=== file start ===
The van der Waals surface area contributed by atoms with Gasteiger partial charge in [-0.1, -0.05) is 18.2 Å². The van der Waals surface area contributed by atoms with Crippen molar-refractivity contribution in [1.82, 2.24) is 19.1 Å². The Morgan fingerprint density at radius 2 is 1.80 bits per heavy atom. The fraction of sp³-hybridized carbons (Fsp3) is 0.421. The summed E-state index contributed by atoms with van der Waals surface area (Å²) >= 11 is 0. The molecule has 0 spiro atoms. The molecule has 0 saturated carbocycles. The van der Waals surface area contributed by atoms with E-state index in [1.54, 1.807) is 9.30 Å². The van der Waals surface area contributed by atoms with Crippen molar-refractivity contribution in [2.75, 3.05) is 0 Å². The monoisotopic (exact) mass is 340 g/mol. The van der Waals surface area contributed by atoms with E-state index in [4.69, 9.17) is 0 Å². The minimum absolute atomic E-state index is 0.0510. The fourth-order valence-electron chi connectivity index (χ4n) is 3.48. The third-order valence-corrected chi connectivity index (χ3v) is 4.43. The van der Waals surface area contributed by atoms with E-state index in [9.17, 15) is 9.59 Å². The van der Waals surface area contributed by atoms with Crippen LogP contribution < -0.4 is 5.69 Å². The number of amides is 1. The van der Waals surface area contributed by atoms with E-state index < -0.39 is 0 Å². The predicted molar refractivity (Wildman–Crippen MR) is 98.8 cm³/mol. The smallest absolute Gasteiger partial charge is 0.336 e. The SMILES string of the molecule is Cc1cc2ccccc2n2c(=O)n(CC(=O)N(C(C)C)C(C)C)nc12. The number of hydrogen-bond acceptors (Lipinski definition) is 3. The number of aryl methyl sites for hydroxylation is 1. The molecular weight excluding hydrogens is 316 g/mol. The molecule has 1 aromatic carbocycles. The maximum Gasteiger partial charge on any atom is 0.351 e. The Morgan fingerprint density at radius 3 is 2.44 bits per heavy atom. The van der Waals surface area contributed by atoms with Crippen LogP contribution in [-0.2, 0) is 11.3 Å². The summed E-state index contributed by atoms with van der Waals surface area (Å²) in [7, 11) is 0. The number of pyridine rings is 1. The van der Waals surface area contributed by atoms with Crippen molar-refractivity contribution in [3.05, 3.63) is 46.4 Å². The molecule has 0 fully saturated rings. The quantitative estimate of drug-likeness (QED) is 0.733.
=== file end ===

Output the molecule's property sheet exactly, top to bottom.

The van der Waals surface area contributed by atoms with Gasteiger partial charge in [-0.1, -0.05) is 18.2 Å². The van der Waals surface area contributed by atoms with Crippen molar-refractivity contribution in [1.82, 2.24) is 19.1 Å². The Morgan fingerprint density at radius 2 is 1.80 bits per heavy atom. The fraction of sp³-hybridized carbons (Fsp3) is 0.421. The summed E-state index contributed by atoms with van der Waals surface area (Å²) >= 11 is 0. The molecule has 0 spiro atoms. The molecule has 0 saturated carbocycles. The van der Waals surface area contributed by atoms with E-state index in [1.54, 1.807) is 9.30 Å². The van der Waals surface area contributed by atoms with Crippen molar-refractivity contribution in [2.75, 3.05) is 0 Å². The monoisotopic (exact) mass is 340 g/mol. The van der Waals surface area contributed by atoms with E-state index in [4.69, 9.17) is 0 Å². The minimum absolute atomic E-state index is 0.0510. The fourth-order valence-electron chi connectivity index (χ4n) is 3.48. The third-order valence-corrected chi connectivity index (χ3v) is 4.43. The van der Waals surface area contributed by atoms with E-state index in [9.17, 15) is 9.59 Å². The van der Waals surface area contributed by atoms with Crippen LogP contribution < -0.4 is 5.69 Å². The number of amides is 1. The van der Waals surface area contributed by atoms with E-state index < -0.39 is 0 Å². The predicted molar refractivity (Wildman–Crippen MR) is 98.8 cm³/mol. The smallest absolute Gasteiger partial charge is 0.336 e. The SMILES string of the molecule is Cc1cc2ccccc2n2c(=O)n(CC(=O)N(C(C)C)C(C)C)nc12. The number of hydrogen-bond acceptors (Lipinski definition) is 3. The number of aryl methyl sites for hydroxylation is 1. The molecular weight excluding hydrogens is 316 g/mol. The molecule has 1 aromatic carbocycles. The maximum Gasteiger partial charge on any atom is 0.351 e. The Morgan fingerprint density at radius 3 is 2.44 bits per heavy atom. The van der Waals surface area contributed by atoms with Crippen LogP contribution in [-0.2, 0) is 11.3 Å². The summed E-state index contributed by atoms with van der Waals surface area (Å²) in [7, 11) is 0. The number of pyridine rings is 1. The van der Waals surface area contributed by atoms with Crippen molar-refractivity contribution in [3.05, 3.63) is 46.4 Å². The molecule has 0 fully saturated rings. The quantitative estimate of drug-likeness (QED) is 0.733.